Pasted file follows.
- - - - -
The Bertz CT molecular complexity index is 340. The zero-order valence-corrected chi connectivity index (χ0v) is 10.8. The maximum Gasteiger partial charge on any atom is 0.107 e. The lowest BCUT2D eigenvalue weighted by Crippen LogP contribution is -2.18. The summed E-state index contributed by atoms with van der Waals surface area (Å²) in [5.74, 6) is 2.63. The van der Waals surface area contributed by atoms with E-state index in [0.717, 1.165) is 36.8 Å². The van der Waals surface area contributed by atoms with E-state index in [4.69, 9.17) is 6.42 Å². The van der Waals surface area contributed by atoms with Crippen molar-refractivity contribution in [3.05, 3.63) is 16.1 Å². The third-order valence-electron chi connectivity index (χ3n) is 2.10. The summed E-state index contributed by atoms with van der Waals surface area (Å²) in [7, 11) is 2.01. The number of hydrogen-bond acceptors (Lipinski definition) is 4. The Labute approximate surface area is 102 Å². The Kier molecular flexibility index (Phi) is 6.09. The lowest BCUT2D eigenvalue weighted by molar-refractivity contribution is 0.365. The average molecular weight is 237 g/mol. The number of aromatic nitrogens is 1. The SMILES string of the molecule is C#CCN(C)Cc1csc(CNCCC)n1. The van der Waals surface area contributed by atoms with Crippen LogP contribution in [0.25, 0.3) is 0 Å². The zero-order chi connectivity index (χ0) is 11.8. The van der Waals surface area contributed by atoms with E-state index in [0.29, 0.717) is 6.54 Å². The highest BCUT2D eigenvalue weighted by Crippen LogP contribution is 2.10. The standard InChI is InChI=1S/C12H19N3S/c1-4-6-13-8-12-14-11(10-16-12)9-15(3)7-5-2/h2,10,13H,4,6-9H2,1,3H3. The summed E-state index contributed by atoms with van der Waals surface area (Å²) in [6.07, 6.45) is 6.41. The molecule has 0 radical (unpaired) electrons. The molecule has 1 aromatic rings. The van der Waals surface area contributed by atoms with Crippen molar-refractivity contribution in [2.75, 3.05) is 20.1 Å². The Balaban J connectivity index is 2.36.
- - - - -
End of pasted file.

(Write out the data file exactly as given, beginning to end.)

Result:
The Bertz CT molecular complexity index is 340. The zero-order valence-corrected chi connectivity index (χ0v) is 10.8. The maximum Gasteiger partial charge on any atom is 0.107 e. The lowest BCUT2D eigenvalue weighted by Crippen LogP contribution is -2.18. The summed E-state index contributed by atoms with van der Waals surface area (Å²) in [5.74, 6) is 2.63. The van der Waals surface area contributed by atoms with E-state index in [0.717, 1.165) is 36.8 Å². The van der Waals surface area contributed by atoms with E-state index in [4.69, 9.17) is 6.42 Å². The van der Waals surface area contributed by atoms with Crippen molar-refractivity contribution in [3.05, 3.63) is 16.1 Å². The third-order valence-electron chi connectivity index (χ3n) is 2.10. The summed E-state index contributed by atoms with van der Waals surface area (Å²) in [7, 11) is 2.01. The number of hydrogen-bond acceptors (Lipinski definition) is 4. The Labute approximate surface area is 102 Å². The Kier molecular flexibility index (Phi) is 6.09. The lowest BCUT2D eigenvalue weighted by molar-refractivity contribution is 0.365. The average molecular weight is 237 g/mol. The number of aromatic nitrogens is 1. The SMILES string of the molecule is C#CCN(C)Cc1csc(CNCCC)n1. The van der Waals surface area contributed by atoms with Crippen LogP contribution in [0.25, 0.3) is 0 Å². The zero-order chi connectivity index (χ0) is 11.8. The van der Waals surface area contributed by atoms with E-state index in [0.29, 0.717) is 6.54 Å². The highest BCUT2D eigenvalue weighted by Crippen LogP contribution is 2.10. The standard InChI is InChI=1S/C12H19N3S/c1-4-6-13-8-12-14-11(10-16-12)9-15(3)7-5-2/h2,10,13H,4,6-9H2,1,3H3. The summed E-state index contributed by atoms with van der Waals surface area (Å²) in [6.07, 6.45) is 6.41. The molecule has 0 radical (unpaired) electrons. The molecule has 1 aromatic rings. The van der Waals surface area contributed by atoms with Crippen molar-refractivity contribution in [2.75, 3.05) is 20.1 Å². The Balaban J connectivity index is 2.36.